Knee height, knee pain, and knee osteoarthritis: The Beijing Osteoarthritis Study

Authors


Abstract

Objective

Few risk factors for knee osteoarthritis (OA) are appreciated, and the discordance between symptoms and the severity of structural disease has not been explained. Knee height contributes to moments around the knee. The longer the leg, the more torque is present. Although this would suggest that having long legs would be related to the occurrence of knee OA and pain, this issue has not been studied. Our aim was to explore the association between knee height, knee pain, and knee OA.

Methods

We recruited a random sample of Beijing residents ages 60 years and older. Subjects answered questions about joint symptoms, and radiographs of their knees were obtained. A knee joint with a Kellgren/Lawrence grade of ≥2 was defined as having radiographic OA. Patellofemoral OA was defined as being present when grade ≥1 osteophytes or grade ≥1 joint space narrowing was observed on skyline views of the patella or anterior femur. Subjects were considered to have symptomatic OA when both radiographic OA and self-reported pain were present in the same joint. Knee height was measured on the right leg using a sliding broad-blade caliper; the subject was seated, and the subject's feet were bare. We used logistic regression analyses to assess whether knee height was associated with prevalent radiographic and symptomatic OA. We then assessed whether knee height was associated with knee symptoms independently of structural change.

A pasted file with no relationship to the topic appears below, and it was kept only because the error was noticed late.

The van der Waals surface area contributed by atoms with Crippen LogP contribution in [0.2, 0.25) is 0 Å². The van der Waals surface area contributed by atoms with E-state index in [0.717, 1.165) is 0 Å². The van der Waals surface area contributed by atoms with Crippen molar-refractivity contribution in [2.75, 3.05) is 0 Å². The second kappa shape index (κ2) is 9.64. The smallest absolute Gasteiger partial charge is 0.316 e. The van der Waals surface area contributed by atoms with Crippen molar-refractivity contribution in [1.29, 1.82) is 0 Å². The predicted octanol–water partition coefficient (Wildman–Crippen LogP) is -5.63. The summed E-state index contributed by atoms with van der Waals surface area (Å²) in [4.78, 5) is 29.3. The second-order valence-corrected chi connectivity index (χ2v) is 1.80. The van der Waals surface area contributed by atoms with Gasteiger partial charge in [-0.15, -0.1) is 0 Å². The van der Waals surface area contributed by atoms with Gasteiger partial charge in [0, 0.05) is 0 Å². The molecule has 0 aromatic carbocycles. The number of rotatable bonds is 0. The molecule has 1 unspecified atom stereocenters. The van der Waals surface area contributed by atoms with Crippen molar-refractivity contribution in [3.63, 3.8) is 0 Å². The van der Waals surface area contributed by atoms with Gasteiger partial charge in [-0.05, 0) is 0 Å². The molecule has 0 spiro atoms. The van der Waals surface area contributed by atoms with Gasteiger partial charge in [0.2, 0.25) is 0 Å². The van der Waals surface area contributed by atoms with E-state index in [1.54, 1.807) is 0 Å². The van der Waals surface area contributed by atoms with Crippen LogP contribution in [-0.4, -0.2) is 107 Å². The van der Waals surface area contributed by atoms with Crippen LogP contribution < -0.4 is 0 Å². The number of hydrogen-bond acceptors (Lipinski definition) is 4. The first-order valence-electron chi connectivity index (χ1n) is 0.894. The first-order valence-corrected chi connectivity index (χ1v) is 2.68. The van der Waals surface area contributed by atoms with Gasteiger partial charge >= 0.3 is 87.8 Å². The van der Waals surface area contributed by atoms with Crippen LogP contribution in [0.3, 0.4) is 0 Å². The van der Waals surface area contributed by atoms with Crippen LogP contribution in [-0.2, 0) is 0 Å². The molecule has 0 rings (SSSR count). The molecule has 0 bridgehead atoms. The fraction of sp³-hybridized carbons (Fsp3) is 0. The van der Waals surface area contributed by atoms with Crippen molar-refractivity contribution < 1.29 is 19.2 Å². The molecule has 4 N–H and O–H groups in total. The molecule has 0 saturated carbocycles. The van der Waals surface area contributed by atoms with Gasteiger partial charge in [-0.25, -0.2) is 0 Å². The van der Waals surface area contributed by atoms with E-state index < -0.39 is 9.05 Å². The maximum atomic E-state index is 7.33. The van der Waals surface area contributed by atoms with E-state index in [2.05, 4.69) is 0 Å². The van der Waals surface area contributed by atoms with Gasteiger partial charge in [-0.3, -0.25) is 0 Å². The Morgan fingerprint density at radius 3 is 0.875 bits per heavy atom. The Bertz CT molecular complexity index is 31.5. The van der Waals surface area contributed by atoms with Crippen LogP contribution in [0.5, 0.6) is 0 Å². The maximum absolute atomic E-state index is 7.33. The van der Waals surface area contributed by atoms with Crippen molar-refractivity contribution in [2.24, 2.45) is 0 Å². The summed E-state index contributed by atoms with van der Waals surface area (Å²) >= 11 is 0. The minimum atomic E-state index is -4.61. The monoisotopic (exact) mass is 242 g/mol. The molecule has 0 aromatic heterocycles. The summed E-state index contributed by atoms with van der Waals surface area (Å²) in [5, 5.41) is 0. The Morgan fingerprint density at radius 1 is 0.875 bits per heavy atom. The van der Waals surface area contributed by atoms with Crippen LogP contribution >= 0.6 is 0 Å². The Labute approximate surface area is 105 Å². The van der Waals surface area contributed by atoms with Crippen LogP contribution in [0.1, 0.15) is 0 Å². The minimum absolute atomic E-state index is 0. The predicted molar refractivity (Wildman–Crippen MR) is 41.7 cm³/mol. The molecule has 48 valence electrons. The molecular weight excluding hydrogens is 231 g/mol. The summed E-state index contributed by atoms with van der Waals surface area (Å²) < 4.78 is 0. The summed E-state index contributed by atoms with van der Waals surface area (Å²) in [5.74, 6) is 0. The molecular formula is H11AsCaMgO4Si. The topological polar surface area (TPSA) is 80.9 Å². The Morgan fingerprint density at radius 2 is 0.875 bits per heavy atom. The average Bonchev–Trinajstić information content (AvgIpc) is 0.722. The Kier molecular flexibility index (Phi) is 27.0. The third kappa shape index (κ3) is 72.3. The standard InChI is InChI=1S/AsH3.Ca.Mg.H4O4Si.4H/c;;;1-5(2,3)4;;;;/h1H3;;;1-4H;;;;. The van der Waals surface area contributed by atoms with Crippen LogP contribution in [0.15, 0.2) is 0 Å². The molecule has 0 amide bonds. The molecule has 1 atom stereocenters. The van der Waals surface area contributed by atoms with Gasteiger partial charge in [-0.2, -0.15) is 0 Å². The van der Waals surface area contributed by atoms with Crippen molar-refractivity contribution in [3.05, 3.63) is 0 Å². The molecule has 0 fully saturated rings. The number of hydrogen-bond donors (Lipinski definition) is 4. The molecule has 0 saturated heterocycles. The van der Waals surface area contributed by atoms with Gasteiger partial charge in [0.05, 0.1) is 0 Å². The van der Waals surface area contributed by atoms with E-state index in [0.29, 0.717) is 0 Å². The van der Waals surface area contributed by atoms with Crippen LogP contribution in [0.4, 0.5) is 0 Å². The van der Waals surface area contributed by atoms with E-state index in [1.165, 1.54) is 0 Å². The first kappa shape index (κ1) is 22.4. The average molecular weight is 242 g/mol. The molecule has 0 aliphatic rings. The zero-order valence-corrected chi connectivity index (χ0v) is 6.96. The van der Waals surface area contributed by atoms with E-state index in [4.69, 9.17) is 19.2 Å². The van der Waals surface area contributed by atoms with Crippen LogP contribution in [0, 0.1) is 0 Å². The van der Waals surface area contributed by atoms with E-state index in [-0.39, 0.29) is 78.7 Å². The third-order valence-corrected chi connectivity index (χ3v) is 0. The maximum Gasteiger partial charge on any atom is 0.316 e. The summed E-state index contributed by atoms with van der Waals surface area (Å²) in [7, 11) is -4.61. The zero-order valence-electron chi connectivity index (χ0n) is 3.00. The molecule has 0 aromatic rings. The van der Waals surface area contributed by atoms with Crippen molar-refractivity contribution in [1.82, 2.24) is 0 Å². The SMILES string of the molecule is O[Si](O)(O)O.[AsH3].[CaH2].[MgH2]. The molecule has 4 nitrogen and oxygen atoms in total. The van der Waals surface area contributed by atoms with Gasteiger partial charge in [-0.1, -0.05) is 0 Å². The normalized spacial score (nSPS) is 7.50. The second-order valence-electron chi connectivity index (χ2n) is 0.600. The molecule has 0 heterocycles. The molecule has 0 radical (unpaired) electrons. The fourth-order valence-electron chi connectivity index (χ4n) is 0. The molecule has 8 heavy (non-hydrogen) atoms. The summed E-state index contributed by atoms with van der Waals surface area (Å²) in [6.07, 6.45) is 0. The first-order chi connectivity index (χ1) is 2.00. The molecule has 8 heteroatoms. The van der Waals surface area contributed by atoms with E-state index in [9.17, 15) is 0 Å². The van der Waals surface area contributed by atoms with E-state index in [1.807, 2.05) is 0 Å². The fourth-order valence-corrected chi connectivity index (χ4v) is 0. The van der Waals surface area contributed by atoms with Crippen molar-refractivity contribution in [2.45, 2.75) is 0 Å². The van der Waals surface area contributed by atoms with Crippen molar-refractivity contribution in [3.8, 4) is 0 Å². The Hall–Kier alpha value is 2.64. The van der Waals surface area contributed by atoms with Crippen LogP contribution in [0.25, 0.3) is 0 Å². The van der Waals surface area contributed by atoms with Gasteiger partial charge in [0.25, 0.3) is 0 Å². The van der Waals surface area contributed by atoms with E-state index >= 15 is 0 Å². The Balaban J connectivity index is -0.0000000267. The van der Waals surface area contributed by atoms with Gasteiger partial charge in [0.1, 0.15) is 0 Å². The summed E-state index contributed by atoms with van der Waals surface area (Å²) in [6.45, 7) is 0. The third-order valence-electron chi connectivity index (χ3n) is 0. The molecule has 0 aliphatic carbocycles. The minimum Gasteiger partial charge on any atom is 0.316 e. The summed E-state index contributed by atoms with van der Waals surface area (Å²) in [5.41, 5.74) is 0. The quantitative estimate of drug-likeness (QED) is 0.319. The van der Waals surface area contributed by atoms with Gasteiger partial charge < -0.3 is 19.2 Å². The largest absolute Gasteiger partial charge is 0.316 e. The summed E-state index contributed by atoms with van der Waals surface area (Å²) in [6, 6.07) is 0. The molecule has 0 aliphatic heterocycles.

Results

A total of 1,006 men (mean ± SD age 68.4 ± 6.4 years) and 1,500 women (mean ± SD age 67.5 ± 6.1 years) participated in this study. Higher knee height was associated with an increasing prevalence of both radiographic and symptomatic OA, especially among women. For radiographic OA, the magnitude of association was similar for the patellofemoral and tibiofemoral compartments. Among women with knee pain, higher knee height was associated with more severe knee pain (P = 0.0004 for the highest quartile versus the lowest quartile of knee height) independently of the severity of radiographic OA.

Conclusion

Knee height is associated with prevalent radiographic and symptomatic knee OA. It may also play an important role in knee symptoms. This study highlights the importance of mechanical forces in the determination of OA and knee symptoms.

Ancillary